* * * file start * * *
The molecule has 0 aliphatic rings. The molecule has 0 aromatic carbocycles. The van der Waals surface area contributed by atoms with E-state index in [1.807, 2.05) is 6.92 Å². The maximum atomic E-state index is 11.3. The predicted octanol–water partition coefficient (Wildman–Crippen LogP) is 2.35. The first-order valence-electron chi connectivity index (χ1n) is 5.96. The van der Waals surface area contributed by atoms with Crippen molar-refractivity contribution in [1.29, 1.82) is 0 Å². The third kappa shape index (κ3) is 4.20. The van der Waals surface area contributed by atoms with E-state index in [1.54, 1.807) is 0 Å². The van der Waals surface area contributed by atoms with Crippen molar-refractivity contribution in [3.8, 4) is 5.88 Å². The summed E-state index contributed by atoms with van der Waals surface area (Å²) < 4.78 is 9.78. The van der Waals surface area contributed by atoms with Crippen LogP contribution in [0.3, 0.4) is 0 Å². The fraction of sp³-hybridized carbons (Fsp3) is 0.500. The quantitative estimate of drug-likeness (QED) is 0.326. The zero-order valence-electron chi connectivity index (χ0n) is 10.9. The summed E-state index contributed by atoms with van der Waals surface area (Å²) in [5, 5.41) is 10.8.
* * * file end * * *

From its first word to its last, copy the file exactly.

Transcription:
The molecule has 0 aliphatic rings. The molecule has 0 aromatic carbocycles. The van der Waals surface area contributed by atoms with E-state index in [1.807, 2.05) is 6.92 Å². The maximum atomic E-state index is 11.3. The predicted octanol–water partition coefficient (Wildman–Crippen LogP) is 2.35. The first-order valence-electron chi connectivity index (χ1n) is 5.96. The van der Waals surface area contributed by atoms with Crippen molar-refractivity contribution in [1.29, 1.82) is 0 Å². The third kappa shape index (κ3) is 4.20. The van der Waals surface area contributed by atoms with E-state index in [1.54, 1.807) is 0 Å². The van der Waals surface area contributed by atoms with Crippen molar-refractivity contribution in [3.8, 4) is 5.88 Å². The summed E-state index contributed by atoms with van der Waals surface area (Å²) < 4.78 is 9.78. The van der Waals surface area contributed by atoms with Crippen LogP contribution in [0.3, 0.4) is 0 Å². The fraction of sp³-hybridized carbons (Fsp3) is 0.500. The quantitative estimate of drug-likeness (QED) is 0.326. The zero-order valence-electron chi connectivity index (χ0n) is 10.9. The summed E-state index contributed by atoms with van der Waals surface area (Å²) in [5, 5.41) is 10.8.